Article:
I’m a huge fan of the Axe FX III Guitar Processor.  I find the quality of the sounds to be pretty amazing.  I love using the Focusrite RedNet gear as well. I have a studio built around Pro Tools Ultimate and a Focusrite Red 8 Pre with a bunch of vintage gear as well.  I also use a Line 6 Helix with the Digital Guitars.  I love being able to change tunings on the fly.  Super inspirational.

Do you have any words of wisdom for people who might aspire toward a similar path for their own careers?

Do it because you love it but if you need to make a living at it, make sure you are fulfilling an actual need.  It’s really hard to just create music you love if you are the only person that loves it.  It might be fulfilling but being aware of a demand and fulfilling that demand will serve you well when you need to pay the bills.

How long have you been working with headphones, and how do you typically use them in your workflow?

Funny question because I’ve been working with headphones as long as I can remember.  Being a drummer originally, I had to use headphones to hear the records I would obsessively play to.  I use them when recording vocals and sometimes when I mix in order to hear music the way a lot of people listen to music today.  Good quality headphones make a huge difference to your fatigue level as well.  From a great fit to an amazing open sound, it is one area where you don’t want to cheap out.

Do you have any additional comments or stories you want to share?

We are certainly in an interesting time where a lot of the obstacles that we used to have to work around have gone away.  I have been working out of my home project studio since 1989 and have seen a massive evolution in my own gear from 4 tracks to ADAT recorders to Sound Tools / Pro Tools.  Back in the day, we never had enough tracks.  Everything crashed all the time.  We made all of our samples ourselves, etc.  We had to see management and labels to get our music “out there.”  Today, all of that has changed with technology and the internet.  I think it's an amazing time to work without those limitations, get your music and media out there, and see if you can do something that inspires others.  It’s an exciting time.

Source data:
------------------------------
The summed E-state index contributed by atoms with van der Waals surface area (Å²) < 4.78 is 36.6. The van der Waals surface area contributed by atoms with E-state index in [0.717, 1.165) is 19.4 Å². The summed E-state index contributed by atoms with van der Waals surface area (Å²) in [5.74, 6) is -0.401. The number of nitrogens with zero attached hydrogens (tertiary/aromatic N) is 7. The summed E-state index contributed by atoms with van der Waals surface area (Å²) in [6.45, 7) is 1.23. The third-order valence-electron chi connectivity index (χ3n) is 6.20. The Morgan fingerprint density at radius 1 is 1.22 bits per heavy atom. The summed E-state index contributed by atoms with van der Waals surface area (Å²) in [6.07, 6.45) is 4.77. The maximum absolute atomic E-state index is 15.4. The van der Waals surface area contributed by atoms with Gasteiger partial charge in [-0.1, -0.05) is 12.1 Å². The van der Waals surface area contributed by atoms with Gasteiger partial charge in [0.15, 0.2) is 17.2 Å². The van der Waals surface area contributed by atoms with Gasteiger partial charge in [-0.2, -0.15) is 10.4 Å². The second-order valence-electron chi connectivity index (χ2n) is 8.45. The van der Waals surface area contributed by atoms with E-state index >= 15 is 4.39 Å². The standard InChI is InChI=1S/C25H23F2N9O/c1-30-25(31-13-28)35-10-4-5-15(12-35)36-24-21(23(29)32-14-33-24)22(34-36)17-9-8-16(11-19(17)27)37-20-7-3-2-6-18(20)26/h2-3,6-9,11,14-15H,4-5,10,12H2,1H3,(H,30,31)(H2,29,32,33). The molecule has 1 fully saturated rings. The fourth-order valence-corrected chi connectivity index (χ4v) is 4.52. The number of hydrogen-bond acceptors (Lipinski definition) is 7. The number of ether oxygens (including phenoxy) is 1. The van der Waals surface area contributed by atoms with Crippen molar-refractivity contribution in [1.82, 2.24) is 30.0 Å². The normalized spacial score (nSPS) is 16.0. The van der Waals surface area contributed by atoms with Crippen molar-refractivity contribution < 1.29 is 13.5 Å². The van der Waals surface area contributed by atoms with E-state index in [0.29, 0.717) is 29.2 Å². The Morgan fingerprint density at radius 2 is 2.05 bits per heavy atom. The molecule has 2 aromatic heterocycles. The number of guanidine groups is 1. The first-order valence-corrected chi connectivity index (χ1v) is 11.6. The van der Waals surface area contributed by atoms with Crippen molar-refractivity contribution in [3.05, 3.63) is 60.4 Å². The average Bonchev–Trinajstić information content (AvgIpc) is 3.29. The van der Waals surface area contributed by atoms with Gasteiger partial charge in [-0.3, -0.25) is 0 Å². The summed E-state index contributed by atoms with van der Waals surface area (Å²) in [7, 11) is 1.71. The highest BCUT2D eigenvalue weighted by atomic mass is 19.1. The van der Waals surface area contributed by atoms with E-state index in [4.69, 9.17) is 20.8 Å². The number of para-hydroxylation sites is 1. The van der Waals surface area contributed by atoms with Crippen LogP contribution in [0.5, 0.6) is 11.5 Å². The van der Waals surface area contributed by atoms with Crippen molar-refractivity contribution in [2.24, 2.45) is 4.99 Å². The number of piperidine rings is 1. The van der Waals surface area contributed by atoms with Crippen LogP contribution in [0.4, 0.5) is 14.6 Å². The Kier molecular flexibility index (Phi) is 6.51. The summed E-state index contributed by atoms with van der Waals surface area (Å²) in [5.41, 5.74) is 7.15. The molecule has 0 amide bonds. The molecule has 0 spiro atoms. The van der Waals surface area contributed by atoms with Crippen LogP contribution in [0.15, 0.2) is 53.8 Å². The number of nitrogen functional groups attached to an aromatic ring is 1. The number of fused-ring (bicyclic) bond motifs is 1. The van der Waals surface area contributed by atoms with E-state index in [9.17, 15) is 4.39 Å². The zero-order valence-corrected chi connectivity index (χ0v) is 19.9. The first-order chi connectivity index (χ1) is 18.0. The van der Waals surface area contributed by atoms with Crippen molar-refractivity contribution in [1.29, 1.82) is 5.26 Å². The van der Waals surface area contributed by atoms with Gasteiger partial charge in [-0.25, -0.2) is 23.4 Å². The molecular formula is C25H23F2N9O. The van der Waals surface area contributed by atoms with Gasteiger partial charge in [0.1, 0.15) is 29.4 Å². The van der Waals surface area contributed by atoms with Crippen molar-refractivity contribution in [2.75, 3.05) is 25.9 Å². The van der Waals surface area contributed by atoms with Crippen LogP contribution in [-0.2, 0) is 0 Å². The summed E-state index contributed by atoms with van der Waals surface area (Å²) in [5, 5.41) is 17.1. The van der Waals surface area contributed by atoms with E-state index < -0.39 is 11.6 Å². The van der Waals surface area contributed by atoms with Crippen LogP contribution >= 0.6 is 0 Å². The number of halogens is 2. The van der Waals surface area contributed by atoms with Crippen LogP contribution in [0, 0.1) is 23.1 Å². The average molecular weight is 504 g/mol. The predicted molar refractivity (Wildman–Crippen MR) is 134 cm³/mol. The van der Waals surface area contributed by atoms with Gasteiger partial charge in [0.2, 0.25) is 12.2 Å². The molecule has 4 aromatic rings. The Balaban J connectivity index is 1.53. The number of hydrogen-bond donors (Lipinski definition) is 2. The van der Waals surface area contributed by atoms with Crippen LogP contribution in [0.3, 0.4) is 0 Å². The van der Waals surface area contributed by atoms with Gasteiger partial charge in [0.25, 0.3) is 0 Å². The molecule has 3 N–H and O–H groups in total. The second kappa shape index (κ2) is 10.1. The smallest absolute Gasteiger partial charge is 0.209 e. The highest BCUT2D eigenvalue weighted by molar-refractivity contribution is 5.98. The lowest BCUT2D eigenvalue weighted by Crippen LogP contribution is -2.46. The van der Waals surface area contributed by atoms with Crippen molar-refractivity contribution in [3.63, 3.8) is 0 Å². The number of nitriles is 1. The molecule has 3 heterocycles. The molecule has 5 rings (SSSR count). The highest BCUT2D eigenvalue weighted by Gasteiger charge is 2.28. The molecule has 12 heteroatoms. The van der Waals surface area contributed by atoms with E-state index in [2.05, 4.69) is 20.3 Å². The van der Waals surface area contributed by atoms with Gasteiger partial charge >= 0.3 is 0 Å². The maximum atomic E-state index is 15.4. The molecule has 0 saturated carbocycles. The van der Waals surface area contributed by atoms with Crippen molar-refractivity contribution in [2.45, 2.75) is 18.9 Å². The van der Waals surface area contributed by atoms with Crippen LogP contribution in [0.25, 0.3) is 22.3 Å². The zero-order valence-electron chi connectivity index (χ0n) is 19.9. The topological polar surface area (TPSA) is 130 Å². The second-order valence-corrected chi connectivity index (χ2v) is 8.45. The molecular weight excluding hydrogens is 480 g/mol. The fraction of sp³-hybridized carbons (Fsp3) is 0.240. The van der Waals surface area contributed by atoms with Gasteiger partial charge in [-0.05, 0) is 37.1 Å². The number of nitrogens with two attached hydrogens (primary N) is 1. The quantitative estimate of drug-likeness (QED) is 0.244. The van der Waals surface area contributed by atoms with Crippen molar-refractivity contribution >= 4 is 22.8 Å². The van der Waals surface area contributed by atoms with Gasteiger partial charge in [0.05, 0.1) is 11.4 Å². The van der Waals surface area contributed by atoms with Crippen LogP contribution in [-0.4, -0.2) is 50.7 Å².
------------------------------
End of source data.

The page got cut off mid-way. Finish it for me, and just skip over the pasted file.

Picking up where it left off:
How have your Audeze headphones affected your work?

I have never been one to write and engineer music using headphones.  My LCD-X Headphones have changed that.  After spending a good deal of time listening to mixes that I was very familiar with, I decided to do some writing in my remote studio using my headphones.  I can honestly say for the first time that I was very happy with the results.  The low end, which has always been the trickiest for me with headphones, sounded great.  The separation was fantastic as was the over-all balance and fidelity.  These headphones are a game changer for me as an artist and engineer.  Thank you.

Can you tell us what you've been working on with them recently?

Kidneythieves is currently in pre-production for our next project.  For us, what pre-production means is coming up with beats and ideas that will reflect what we are currently feeling musically and what we are currently being inspired by. I really enjoy working with Native Instruments Maschine as it really re-wires how my brain might think of a groove or a beat. I will usually have an electric bass handy as well as many of my ideas come from drums and bass.  Sometimes, I will start with a trippy or nasty guitar riff that I can set to a beat.  It just depends what I am feeling at the time.  Once we have 1-2 ideas down, we will find some kind of musical and thematic concept that will help push us in a certain direction to complete the project.  We hope to have something before the end of the year.  We will see how that goes.